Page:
Select and Appoint
I supported changing Manzanita’s appointment process back in August and I supported fixing the glitches in the new process this January. Prior to 2022 it was solely the Mayor’s purview to appoint the members of any board, commission or committee. The Mayor also had all the responsibility to remove appointees. It made sense back in the days when it was like pulling teeth to get people to serve, but those days are gone.
A couple of things happened in 2022 that precipitated the direction taken by the previous Council.
A member of the Planning Commission’s term was ending. Mayor Scott placed a reappointment for that position on the City Council’s consent agenda but Council disagreed that such an important role should be a reappointment with no discussion. The Mayor agreed and the process of how the City appoints members to committees, commissions and boards began to change.
When the STR standing Committee was forming, people applied for positions and Mayor Scott met with Councilor Spegman to review all the applications before making appointments. The Mayor chose Spegman who had different views than his own but they came to consensus about their picks. This attempt to change things moved the ball along but didn’t go far enough. At the same time, City Manager Aman was researching the appointment process in other cities.
It was the clear intent of the former Mayor and Council to remove the discretionary power of appointment and removal from the Mayor to the Council. To me, that’s the direction to head, away from centralized decision making to consensus among equals.
It doesn’t matter to me if it’s the old mayor or the new mayor or some future mayor appointing people or removing them, it’s a bad look and gives too much control about too many things to one person. I supported an attempt to blind the current process, even though our community is small and it would be easy for some folks to figure out whose applications they were reading. Appearances matter in a town as divided as this one.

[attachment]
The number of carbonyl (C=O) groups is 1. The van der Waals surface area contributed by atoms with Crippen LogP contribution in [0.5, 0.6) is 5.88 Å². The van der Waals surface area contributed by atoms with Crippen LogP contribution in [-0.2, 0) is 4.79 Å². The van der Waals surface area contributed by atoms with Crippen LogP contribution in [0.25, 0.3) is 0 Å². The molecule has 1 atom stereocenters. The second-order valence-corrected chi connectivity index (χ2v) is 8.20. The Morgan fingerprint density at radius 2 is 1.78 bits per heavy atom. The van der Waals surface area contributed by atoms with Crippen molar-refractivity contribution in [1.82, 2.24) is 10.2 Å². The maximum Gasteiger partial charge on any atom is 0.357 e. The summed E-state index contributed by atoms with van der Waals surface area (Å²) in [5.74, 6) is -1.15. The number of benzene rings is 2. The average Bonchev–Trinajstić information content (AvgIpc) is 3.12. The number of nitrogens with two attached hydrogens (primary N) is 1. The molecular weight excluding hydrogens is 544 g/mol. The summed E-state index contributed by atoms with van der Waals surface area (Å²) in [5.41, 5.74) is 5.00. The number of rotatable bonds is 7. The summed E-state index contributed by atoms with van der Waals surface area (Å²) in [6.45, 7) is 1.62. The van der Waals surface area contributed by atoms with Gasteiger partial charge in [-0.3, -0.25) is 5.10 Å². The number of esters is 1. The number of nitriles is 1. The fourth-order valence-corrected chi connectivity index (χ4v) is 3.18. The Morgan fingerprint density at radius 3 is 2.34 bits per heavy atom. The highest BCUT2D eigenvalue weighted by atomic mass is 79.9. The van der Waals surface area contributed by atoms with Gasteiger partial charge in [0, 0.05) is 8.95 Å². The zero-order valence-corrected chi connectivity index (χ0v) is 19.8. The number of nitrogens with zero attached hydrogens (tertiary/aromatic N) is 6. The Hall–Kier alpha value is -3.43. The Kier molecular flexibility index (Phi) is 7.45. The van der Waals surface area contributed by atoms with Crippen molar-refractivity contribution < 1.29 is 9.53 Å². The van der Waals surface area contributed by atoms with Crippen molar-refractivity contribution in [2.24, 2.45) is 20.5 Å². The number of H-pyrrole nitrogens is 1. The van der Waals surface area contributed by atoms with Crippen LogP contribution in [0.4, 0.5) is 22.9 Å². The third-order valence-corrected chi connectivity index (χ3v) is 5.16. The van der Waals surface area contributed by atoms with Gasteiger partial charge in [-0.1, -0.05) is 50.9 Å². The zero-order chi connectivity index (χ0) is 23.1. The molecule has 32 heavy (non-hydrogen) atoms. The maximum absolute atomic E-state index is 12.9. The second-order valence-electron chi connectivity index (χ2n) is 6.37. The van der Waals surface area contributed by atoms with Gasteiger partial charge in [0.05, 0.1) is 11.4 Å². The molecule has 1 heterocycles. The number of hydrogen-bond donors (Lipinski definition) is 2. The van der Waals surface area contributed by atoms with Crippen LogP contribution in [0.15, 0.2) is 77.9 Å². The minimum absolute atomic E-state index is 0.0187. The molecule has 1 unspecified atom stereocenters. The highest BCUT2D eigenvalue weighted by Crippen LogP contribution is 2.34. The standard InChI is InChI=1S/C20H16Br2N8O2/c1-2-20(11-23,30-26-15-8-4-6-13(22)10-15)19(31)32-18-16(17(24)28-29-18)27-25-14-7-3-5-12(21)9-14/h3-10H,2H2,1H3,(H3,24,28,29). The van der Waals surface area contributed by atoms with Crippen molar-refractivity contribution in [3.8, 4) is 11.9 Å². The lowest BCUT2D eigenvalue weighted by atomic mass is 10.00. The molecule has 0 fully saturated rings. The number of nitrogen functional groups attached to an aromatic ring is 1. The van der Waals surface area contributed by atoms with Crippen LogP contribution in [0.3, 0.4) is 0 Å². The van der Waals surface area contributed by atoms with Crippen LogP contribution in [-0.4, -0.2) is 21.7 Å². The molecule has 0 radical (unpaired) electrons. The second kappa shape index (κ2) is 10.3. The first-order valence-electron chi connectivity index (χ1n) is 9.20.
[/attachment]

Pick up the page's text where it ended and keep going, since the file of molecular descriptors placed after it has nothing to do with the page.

When it looks like friends pick friends or that there’s “an old boys” club you have to belong to in order to serve, the community suffers and mistrust spreads faster than head lice in a preschool naproom. People feel they can’t trust the process. They have the perception that things aren’t fair. It doesn’t matter whether what people think is true or not. They feel itchy and they’re going to need the special shampoo and a little bitty comb.
The previous Mayor and Council adopted the City’s Rules of Procedures for Council Meetings back in August about the time three spots would be coming up on the Planning Commission at the start of the new year.
The appointment process moved from the Mayor to a select committee but there were some flaws in the wording. That happens in technical and legal writing quite often because words are tricky beasts. Over the summer the select committee did the work as it was spelled out in the August Rules of Procedure.
The select committee was to present a slate of candidates “to the mayor for consideration” (my italics from August Rules and Procedures).
There is no mandatory language giving clear guidance for what would happen if a mayor rejected a slate of candidates in the August Rules of Procedure. So I read the Manzanita City Charter.
It reads, “The Mayor shall appoint a committee provided for under the rules of the Council.” The Rules from August just say the Mayor gets a list of candidates for consideration not what the mayor can do if they don’t like the list.
In the August Rules it also says that, “all appointed persons may be removed by the Mayor or a majority of city council” but it doesn’t say what happens if the Mayor and the majority of Council disagree. Awkward.